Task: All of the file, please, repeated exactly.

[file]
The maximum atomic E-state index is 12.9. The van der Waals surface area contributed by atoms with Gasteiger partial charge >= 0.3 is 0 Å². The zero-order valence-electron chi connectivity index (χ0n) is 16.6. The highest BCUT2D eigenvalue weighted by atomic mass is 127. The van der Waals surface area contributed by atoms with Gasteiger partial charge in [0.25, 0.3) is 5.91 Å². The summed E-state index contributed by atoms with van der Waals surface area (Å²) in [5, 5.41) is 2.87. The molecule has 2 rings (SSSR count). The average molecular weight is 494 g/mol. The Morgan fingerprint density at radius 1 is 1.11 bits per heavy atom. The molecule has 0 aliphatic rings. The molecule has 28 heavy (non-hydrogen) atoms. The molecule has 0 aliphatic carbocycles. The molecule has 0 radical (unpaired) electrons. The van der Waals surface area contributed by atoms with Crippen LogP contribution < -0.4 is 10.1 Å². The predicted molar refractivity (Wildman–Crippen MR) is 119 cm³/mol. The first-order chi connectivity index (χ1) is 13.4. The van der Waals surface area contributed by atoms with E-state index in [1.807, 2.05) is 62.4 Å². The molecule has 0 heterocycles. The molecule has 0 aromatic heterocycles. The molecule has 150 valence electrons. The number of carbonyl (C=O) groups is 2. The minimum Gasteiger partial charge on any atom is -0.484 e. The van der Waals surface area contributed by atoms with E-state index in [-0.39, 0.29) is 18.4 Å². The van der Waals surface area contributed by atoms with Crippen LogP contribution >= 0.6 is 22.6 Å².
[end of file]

The maximum atomic E-state index is 12.9. The van der Waals surface area contributed by atoms with Gasteiger partial charge >= 0.3 is 0 Å². The zero-order valence-electron chi connectivity index (χ0n) is 16.6. The highest BCUT2D eigenvalue weighted by atomic mass is 127. The van der Waals surface area contributed by atoms with Gasteiger partial charge in [0.25, 0.3) is 5.91 Å². The summed E-state index contributed by atoms with van der Waals surface area (Å²) in [5, 5.41) is 2.87. The molecule has 2 rings (SSSR count). The average molecular weight is 494 g/mol. The Morgan fingerprint density at radius 1 is 1.11 bits per heavy atom. The molecule has 0 aliphatic rings. The molecule has 28 heavy (non-hydrogen) atoms. The molecule has 0 aliphatic carbocycles. The molecule has 0 radical (unpaired) electrons. The van der Waals surface area contributed by atoms with Crippen LogP contribution < -0.4 is 10.1 Å². The predicted molar refractivity (Wildman–Crippen MR) is 119 cm³/mol. The first-order chi connectivity index (χ1) is 13.4. The van der Waals surface area contributed by atoms with E-state index in [1.807, 2.05) is 62.4 Å². The molecule has 0 heterocycles. The molecule has 0 aromatic heterocycles. The molecule has 150 valence electrons. The number of carbonyl (C=O) groups is 2. The minimum Gasteiger partial charge on any atom is -0.484 e. The van der Waals surface area contributed by atoms with E-state index in [-0.39, 0.29) is 18.4 Å². The van der Waals surface area contributed by atoms with Crippen LogP contribution >= 0.6 is 22.6 Å².